[2] D. Kedar, J. Yu, E. Oelker, A. Staron, W. R. Milner, J. M. Robinson, T. Legero, F. Riehle, U. Sterr and J. Ye, "Frequency Stability of Cryogenic Silicon Cavities with Semiconductor Crystalline Coatings," Optica, 10(4), 2023 pp. 464–470. doi:10.1364/OPTICA.479462.

[3] D. G. Matei, T. Legero, S. Häfner, C. Grebing, R. Weyrich, W. Zhang, L. Sonderhouse, J. M. Robinson, J. Ye, F. Riehle and U. Sterr, "1.5 µm Lasers with Sub-10 mHz Linewidth," Physical Review Letters, 118(26), 2017 263202. doi:10.1103/PhysRevLett.118.263202.

[4] G. M. Harry, A. M. Gretarsson, P. R. Saulson, S. E. Kittelberger, S. D. Penn, W. J. Startin, S. Rowan, M. M. Fejer, D. R. M. Crooks, G. Cagnoli, J. Hough and N. Nakagawa, "Thermal Noise in Interferometric Gravitational Wave Detectors Due to Dielectric Optical Coatings," Classical and Quantum Gravity, 19(5), 2002 pp. 897–917. doi:10.1088/0264-9381/19/5/305.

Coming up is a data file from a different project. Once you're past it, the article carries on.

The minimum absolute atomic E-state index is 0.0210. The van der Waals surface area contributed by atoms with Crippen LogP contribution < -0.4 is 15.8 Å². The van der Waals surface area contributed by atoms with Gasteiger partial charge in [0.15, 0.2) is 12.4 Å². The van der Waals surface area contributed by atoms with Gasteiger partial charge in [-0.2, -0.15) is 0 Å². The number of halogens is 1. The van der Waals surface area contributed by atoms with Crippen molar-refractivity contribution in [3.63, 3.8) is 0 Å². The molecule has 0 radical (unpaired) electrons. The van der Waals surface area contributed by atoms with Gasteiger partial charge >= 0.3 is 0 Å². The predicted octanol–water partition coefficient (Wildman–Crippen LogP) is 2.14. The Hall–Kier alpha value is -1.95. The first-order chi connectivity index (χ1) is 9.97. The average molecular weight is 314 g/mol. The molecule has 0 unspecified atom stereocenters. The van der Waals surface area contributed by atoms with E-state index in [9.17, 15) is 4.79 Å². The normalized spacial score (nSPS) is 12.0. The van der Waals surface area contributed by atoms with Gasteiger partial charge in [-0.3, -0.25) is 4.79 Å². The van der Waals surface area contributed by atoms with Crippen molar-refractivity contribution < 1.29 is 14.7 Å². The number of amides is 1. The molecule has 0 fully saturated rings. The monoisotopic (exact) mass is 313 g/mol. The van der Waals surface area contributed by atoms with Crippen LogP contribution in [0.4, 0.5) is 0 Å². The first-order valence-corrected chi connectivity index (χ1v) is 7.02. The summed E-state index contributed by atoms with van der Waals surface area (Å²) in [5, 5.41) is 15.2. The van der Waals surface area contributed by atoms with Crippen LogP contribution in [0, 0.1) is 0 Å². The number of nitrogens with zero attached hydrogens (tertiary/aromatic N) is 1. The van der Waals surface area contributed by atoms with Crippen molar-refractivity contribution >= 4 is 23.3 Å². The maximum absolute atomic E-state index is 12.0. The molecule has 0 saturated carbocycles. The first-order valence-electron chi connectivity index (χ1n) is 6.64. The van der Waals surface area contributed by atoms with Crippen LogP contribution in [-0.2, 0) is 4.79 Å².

[5] G. D. Cole, W. Zhang, M. J. Martin, J. Ye and M. Aspelmeyer, "Tenfold Reduction of Brownian Noise in High-Reflectivity Optical Coatings," Nature Photonics, 7(8), 2013 pp. 644–650. doi:10.1038/nphoton.2013.174.

[6] T. Chalermsongsak, F. Seifert, E. D. Hall, K. Arai, D. Follman, G. D. Cole, M. Aspelmeyer, E. K. Gustafson and R. X. Adhikari, "Coherent Cancellation of Photothermal Noise in Bragg Mirrors," Metrologia, 53(2), 2016 pp. 860–868. doi:10.1088/0026-1394/53/2/860.

[7] M. Evans, S. Ballmer, M. Fejer, P. Fritschel, G. Harry and G. Ogin, "Thermo-optic Noise in Coated Mirrors for High-Precision Optical Measurements," Physical Review D, 78(10), 2008 102003. doi:10.1103/PhysRevD.78.102003.

[8] K. Somiya, K. Kokeyama, R. Nawrodt, "Remarks on Thermoelastic Effects at Low Temperatures and Quantum Limits in Displacement Measurements," Physical Review D, 82(12), 2010 127101. doi:10.1103/PhysRevD.82.127101.